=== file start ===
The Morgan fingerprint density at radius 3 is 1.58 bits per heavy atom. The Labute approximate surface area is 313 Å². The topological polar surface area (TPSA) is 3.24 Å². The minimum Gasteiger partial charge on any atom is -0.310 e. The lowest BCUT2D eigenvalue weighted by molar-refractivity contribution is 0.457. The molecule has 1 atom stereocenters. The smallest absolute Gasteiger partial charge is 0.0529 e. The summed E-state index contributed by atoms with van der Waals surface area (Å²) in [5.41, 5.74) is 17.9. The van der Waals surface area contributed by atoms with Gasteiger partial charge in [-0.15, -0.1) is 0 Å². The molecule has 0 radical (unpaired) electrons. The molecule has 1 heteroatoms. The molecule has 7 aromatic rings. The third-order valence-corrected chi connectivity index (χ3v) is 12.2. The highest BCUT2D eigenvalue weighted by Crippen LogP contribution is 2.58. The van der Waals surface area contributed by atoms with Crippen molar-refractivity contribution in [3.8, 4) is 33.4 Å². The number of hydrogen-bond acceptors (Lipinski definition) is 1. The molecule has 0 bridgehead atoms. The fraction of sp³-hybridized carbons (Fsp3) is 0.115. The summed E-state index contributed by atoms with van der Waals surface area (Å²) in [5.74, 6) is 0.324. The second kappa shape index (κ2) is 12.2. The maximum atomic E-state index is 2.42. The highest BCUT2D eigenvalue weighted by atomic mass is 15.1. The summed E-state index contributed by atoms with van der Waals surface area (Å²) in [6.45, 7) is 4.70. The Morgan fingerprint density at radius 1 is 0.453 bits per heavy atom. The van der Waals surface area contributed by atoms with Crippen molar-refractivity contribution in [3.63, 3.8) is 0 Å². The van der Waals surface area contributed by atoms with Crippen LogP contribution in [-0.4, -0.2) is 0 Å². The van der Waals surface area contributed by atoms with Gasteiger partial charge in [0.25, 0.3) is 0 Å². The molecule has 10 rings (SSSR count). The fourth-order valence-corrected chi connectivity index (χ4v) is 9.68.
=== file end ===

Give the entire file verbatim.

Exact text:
The Morgan fingerprint density at radius 3 is 1.58 bits per heavy atom. The Labute approximate surface area is 313 Å². The topological polar surface area (TPSA) is 3.24 Å². The minimum Gasteiger partial charge on any atom is -0.310 e. The lowest BCUT2D eigenvalue weighted by molar-refractivity contribution is 0.457. The molecule has 1 atom stereocenters. The smallest absolute Gasteiger partial charge is 0.0529 e. The summed E-state index contributed by atoms with van der Waals surface area (Å²) in [5.41, 5.74) is 17.9. The van der Waals surface area contributed by atoms with Gasteiger partial charge in [-0.15, -0.1) is 0 Å². The molecule has 0 radical (unpaired) electrons. The molecule has 1 heteroatoms. The molecule has 7 aromatic rings. The third-order valence-corrected chi connectivity index (χ3v) is 12.2. The highest BCUT2D eigenvalue weighted by Crippen LogP contribution is 2.58. The van der Waals surface area contributed by atoms with Crippen molar-refractivity contribution in [3.8, 4) is 33.4 Å². The number of hydrogen-bond acceptors (Lipinski definition) is 1. The molecule has 0 bridgehead atoms. The fraction of sp³-hybridized carbons (Fsp3) is 0.115. The summed E-state index contributed by atoms with van der Waals surface area (Å²) in [5.74, 6) is 0.324. The second kappa shape index (κ2) is 12.2. The maximum atomic E-state index is 2.42. The highest BCUT2D eigenvalue weighted by atomic mass is 15.1. The summed E-state index contributed by atoms with van der Waals surface area (Å²) in [6.45, 7) is 4.70. The Morgan fingerprint density at radius 1 is 0.453 bits per heavy atom. The van der Waals surface area contributed by atoms with Crippen molar-refractivity contribution in [3.63, 3.8) is 0 Å². The van der Waals surface area contributed by atoms with Crippen LogP contribution in [-0.4, -0.2) is 0 Å². The van der Waals surface area contributed by atoms with Gasteiger partial charge in [0.25, 0.3) is 0 Å². The molecule has 10 rings (SSSR count). The fourth-order valence-corrected chi connectivity index (χ4v) is 9.68.